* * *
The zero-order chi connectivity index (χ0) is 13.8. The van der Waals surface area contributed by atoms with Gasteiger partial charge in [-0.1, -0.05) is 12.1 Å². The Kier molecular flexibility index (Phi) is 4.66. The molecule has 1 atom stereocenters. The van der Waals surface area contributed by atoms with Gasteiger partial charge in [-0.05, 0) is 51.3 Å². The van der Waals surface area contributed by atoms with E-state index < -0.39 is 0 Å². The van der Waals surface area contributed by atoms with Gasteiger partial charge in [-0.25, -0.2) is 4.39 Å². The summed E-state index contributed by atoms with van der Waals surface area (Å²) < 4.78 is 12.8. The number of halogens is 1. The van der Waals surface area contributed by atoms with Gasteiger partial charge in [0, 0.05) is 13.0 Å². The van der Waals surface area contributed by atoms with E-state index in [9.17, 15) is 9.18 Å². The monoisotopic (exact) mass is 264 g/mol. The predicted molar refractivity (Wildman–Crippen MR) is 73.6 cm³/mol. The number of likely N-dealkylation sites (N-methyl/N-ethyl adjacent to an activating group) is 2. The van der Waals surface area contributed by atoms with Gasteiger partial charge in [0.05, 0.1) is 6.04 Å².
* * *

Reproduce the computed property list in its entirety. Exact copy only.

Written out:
The zero-order chi connectivity index (χ0) is 13.8. The van der Waals surface area contributed by atoms with Gasteiger partial charge in [-0.1, -0.05) is 12.1 Å². The Kier molecular flexibility index (Phi) is 4.66. The molecule has 1 atom stereocenters. The van der Waals surface area contributed by atoms with Gasteiger partial charge in [-0.05, 0) is 51.3 Å². The van der Waals surface area contributed by atoms with E-state index < -0.39 is 0 Å². The van der Waals surface area contributed by atoms with Gasteiger partial charge in [-0.25, -0.2) is 4.39 Å². The summed E-state index contributed by atoms with van der Waals surface area (Å²) < 4.78 is 12.8. The number of halogens is 1. The van der Waals surface area contributed by atoms with Gasteiger partial charge in [0, 0.05) is 13.0 Å². The van der Waals surface area contributed by atoms with E-state index in [9.17, 15) is 9.18 Å². The monoisotopic (exact) mass is 264 g/mol. The predicted molar refractivity (Wildman–Crippen MR) is 73.6 cm³/mol. The number of likely N-dealkylation sites (N-methyl/N-ethyl adjacent to an activating group) is 2. The van der Waals surface area contributed by atoms with Gasteiger partial charge in [0.05, 0.1) is 6.04 Å².